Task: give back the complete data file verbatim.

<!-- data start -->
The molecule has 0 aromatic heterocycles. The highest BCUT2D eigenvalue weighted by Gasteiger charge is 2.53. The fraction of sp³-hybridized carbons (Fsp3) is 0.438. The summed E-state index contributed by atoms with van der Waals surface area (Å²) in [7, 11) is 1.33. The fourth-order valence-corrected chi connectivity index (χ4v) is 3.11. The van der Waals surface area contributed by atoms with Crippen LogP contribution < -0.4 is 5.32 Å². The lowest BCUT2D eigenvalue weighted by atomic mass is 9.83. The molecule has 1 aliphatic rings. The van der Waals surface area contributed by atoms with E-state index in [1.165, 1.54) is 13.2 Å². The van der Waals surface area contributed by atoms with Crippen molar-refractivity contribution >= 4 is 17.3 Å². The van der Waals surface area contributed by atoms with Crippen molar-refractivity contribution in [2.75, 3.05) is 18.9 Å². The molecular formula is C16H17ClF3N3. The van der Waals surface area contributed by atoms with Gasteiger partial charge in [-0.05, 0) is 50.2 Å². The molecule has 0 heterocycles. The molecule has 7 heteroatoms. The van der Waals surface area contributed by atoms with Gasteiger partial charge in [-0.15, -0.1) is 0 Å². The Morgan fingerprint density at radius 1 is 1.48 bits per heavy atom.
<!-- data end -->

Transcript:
The molecule has 0 aromatic heterocycles. The highest BCUT2D eigenvalue weighted by Gasteiger charge is 2.53. The fraction of sp³-hybridized carbons (Fsp3) is 0.438. The summed E-state index contributed by atoms with van der Waals surface area (Å²) in [7, 11) is 1.33. The fourth-order valence-corrected chi connectivity index (χ4v) is 3.11. The van der Waals surface area contributed by atoms with Crippen LogP contribution < -0.4 is 5.32 Å². The lowest BCUT2D eigenvalue weighted by atomic mass is 9.83. The molecule has 1 aliphatic rings. The van der Waals surface area contributed by atoms with E-state index in [1.165, 1.54) is 13.2 Å². The van der Waals surface area contributed by atoms with Crippen molar-refractivity contribution >= 4 is 17.3 Å². The van der Waals surface area contributed by atoms with Crippen molar-refractivity contribution in [2.75, 3.05) is 18.9 Å². The molecular formula is C16H17ClF3N3. The van der Waals surface area contributed by atoms with Gasteiger partial charge in [-0.05, 0) is 50.2 Å². The molecule has 0 heterocycles. The molecule has 7 heteroatoms. The van der Waals surface area contributed by atoms with Gasteiger partial charge in [-0.15, -0.1) is 0 Å². The Morgan fingerprint density at radius 1 is 1.48 bits per heavy atom.